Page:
General Contact Number: (530) 621-5567

Sheriff's Office


Response To Our Community


Sheriff’s Vision

 “A modern approach to traditional law enforcement values; Total enforcement on crime and criminals; Total care for victims, witnesses and the community; Total professionalism, through training and by example”

Here at the El Dorado County Sheriff’s Office, we've heard questions and concerns in light of recent events around the country. We wanted to take a moment to provide additional information on the questions we're receiving regarding training, including topics such as implicit bias, crisis intervention and de-escalation, and use of force. 

Our Patrol Policy will be referenced multiple times on this page. You can view our Patrol Policy here.

We have received many inquiries from the El Dorado County and local community about our Sheriff’s Office policies and how they may or may not meet some of the guidelines being advocated for by police reform organizations. We’ve re-examined our policies and feel that most, if not all, directly align with the spirit of what is being asked for in the recommendations, but there are nuances in verbiage. For example, this is how our policies compare to the 8cantwait.org website’s recommendations:

Ban chokeholds and strangleholds – These techniques are not permitted in our policies. Carotid holds are only allowed by trained officer in situations involving violence or physically combative individuals.  

Require de-escalation – De-escalation is interwoven into the department’s operations and is included in the department’s policies for Crisis Intervention and Electro-Muscular Disruption Technology Guidelines (Tasers). De-escalation techniques are included in various continued professional training topics.

Require warning before shooting – In situations of a person fleeing who an officer reasonably believes will cause death or serious injury if not immediately apprehended, the officer, where feasible, will identify themselves and a warning of deadly force may be used.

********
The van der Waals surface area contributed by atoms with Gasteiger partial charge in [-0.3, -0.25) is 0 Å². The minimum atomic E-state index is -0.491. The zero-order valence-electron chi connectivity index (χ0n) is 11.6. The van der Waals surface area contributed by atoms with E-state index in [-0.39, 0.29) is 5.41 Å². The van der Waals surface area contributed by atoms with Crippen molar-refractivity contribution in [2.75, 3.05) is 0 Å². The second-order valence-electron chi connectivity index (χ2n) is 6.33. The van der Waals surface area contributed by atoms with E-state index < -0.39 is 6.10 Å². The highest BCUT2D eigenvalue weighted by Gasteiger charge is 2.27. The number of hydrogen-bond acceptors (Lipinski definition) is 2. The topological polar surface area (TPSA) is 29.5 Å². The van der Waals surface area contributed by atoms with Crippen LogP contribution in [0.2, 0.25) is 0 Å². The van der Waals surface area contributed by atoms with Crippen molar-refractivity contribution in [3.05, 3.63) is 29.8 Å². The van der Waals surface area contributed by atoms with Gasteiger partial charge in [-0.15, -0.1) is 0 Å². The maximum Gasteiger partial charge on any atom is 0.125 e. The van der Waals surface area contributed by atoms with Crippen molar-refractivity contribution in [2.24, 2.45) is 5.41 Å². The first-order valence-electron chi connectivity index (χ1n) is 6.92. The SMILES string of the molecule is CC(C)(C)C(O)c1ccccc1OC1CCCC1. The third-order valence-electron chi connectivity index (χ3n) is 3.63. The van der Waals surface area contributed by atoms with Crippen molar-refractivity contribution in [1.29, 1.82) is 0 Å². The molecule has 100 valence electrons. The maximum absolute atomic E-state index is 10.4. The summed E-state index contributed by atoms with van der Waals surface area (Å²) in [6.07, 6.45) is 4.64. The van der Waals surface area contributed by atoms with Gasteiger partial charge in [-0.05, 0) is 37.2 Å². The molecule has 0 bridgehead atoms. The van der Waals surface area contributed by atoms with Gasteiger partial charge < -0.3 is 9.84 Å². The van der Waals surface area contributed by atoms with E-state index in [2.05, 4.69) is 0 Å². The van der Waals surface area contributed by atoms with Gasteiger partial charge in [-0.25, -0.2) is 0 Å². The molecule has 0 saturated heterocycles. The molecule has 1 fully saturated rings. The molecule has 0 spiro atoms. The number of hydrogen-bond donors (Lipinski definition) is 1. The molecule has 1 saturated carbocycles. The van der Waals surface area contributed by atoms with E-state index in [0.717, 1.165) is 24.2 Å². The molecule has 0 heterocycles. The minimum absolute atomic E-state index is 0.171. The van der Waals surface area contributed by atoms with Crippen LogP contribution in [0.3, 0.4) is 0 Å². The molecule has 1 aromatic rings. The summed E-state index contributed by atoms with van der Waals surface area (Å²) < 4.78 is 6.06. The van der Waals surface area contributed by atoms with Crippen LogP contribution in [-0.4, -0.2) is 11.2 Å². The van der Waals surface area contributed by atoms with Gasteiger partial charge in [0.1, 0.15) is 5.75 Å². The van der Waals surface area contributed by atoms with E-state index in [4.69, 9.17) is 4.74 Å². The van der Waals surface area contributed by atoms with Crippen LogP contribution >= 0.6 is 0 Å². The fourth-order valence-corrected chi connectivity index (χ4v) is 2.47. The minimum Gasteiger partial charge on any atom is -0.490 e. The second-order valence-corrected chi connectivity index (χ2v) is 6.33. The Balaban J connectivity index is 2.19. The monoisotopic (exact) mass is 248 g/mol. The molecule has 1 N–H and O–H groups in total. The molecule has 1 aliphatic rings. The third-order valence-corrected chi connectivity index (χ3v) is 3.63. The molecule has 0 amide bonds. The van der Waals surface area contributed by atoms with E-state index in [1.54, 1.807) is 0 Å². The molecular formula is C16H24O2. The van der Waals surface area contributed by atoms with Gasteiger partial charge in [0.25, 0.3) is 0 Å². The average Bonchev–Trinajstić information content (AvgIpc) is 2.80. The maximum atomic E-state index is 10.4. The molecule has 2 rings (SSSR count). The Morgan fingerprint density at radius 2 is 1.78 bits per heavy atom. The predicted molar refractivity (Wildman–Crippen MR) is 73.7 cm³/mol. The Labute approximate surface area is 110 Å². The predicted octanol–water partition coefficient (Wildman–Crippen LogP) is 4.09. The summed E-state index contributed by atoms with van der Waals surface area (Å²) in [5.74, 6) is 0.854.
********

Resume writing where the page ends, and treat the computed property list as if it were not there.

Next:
Exhaust all other means before shooting – Our policy requires officers evaluate the use of other reasonably available resources and techniques when determining whether to use deadly force, and deadly force is only used when there is an imminent threat of death or serious injury to the officer or another person.

Duty to intervene and stop excessive force by other officers – Our policy mandates a duty to immediately intercede and report if any officer observes another officer using force that is unreasonable.

Ban shooting at moving vehicles – While our policy does not ban shooting at moving vehicles, it is only allowed when the driver poses a deadly threat, and is close to the Campaign Zero’s report, which provides a similar exception.

Require use-of-force continuum – Law enforcement agencies vary whether they incorporate a use-of-force continuum. Continuum’s do not require officers start with one level of force before moving to another. Our policies require officers to use only that amount of force that reasonably appears necessary given the facts and totality of the circumstances.  Policy

Use of Body-Worn Cameras – The Sheriff’s Office does not have body-worn cameras. All EDSO marked patrol units are equipped with Mobile Audio and Video recording systems and the policy can be viewed here.

Racial/Bias Based Profiling – The practice of racial/bias based profiling is illegal and will not be tolerated by EDSO. Policy

Discrimination – El Dorado County maintains a standard of zero tolerance for unlawful discrimination, harassment and retaliation. Policy

Require comprehensive reporting each time an officer uses forces or threatens to do so – All law enforcement actions are documented, to include uses of force and threats of force. The department provides data regarding all officer-involved shootings and incidents involving use of force resulting in serious bodily injury to the California Department of Justice. Policy

For these reasons, we feel our policies are already very close to the recommendations being asked for.  Your Sheriff’s Office recognizes and respects the value of all human life and dignity without prejudice to anyone. Vesting deputies with the authority to use reasonable force and to protect the public welfare requires monitoring, evaluation and a careful balancing of all interests.

We hear you, and we know there may continue to be questions about what our policies are, which is why we have this page now dedicated to covering these topics in further detail.

This is a living web page, and we will add more to it. For now, at your convenience, you can view our policies that we feel meet these guidelines and that strongly align with every intent of ensuring that all members of our community remain safe. 

We are more than happy to have further dialogue on this, and we will continue to work to move forward with intention with our community. 

Transparency and trust in our community with regards to how we protect and serve you is our top priority. The information provided here is a compilation of information you may find in other areas of our website, including our annual report, our policies page, and more.